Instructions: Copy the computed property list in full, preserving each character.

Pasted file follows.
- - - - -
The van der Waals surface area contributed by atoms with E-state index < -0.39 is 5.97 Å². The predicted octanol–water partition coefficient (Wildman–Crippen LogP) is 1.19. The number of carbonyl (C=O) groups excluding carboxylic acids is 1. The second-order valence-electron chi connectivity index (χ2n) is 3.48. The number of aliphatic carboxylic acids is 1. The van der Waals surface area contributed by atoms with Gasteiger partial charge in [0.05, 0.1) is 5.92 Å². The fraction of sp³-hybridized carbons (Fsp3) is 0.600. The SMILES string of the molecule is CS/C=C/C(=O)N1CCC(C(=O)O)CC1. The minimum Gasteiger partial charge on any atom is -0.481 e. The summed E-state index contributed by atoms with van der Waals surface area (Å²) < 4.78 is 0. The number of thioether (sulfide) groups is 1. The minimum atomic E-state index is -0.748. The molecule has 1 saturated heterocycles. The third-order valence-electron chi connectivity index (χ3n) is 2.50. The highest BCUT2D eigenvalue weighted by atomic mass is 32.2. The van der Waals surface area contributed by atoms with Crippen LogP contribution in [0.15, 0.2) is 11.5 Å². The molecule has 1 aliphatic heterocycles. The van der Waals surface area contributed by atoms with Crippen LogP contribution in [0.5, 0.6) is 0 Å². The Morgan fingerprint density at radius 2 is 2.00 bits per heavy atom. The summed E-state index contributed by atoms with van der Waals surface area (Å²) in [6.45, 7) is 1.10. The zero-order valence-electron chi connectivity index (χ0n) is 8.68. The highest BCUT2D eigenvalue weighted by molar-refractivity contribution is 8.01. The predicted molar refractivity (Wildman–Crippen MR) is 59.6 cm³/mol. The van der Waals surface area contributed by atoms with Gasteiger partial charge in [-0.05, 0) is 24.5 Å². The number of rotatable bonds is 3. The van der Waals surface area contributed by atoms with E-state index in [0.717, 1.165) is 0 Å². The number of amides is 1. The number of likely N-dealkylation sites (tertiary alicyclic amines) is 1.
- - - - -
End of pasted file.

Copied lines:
The van der Waals surface area contributed by atoms with E-state index < -0.39 is 5.97 Å². The predicted octanol–water partition coefficient (Wildman–Crippen LogP) is 1.19. The number of carbonyl (C=O) groups excluding carboxylic acids is 1. The second-order valence-electron chi connectivity index (χ2n) is 3.48. The number of aliphatic carboxylic acids is 1. The van der Waals surface area contributed by atoms with Gasteiger partial charge in [0.05, 0.1) is 5.92 Å². The fraction of sp³-hybridized carbons (Fsp3) is 0.600. The SMILES string of the molecule is CS/C=C/C(=O)N1CCC(C(=O)O)CC1. The minimum Gasteiger partial charge on any atom is -0.481 e. The summed E-state index contributed by atoms with van der Waals surface area (Å²) < 4.78 is 0. The number of thioether (sulfide) groups is 1. The minimum atomic E-state index is -0.748. The molecule has 1 saturated heterocycles. The third-order valence-electron chi connectivity index (χ3n) is 2.50. The highest BCUT2D eigenvalue weighted by atomic mass is 32.2. The van der Waals surface area contributed by atoms with Crippen LogP contribution in [0.15, 0.2) is 11.5 Å². The molecule has 1 aliphatic heterocycles. The van der Waals surface area contributed by atoms with Crippen LogP contribution in [0.5, 0.6) is 0 Å². The Morgan fingerprint density at radius 2 is 2.00 bits per heavy atom. The summed E-state index contributed by atoms with van der Waals surface area (Å²) in [6.45, 7) is 1.10. The zero-order valence-electron chi connectivity index (χ0n) is 8.68. The highest BCUT2D eigenvalue weighted by molar-refractivity contribution is 8.01. The predicted molar refractivity (Wildman–Crippen MR) is 59.6 cm³/mol. The van der Waals surface area contributed by atoms with Gasteiger partial charge in [-0.05, 0) is 24.5 Å². The number of rotatable bonds is 3. The van der Waals surface area contributed by atoms with E-state index in [0.717, 1.165) is 0 Å². The number of amides is 1. The number of likely N-dealkylation sites (tertiary alicyclic amines) is 1.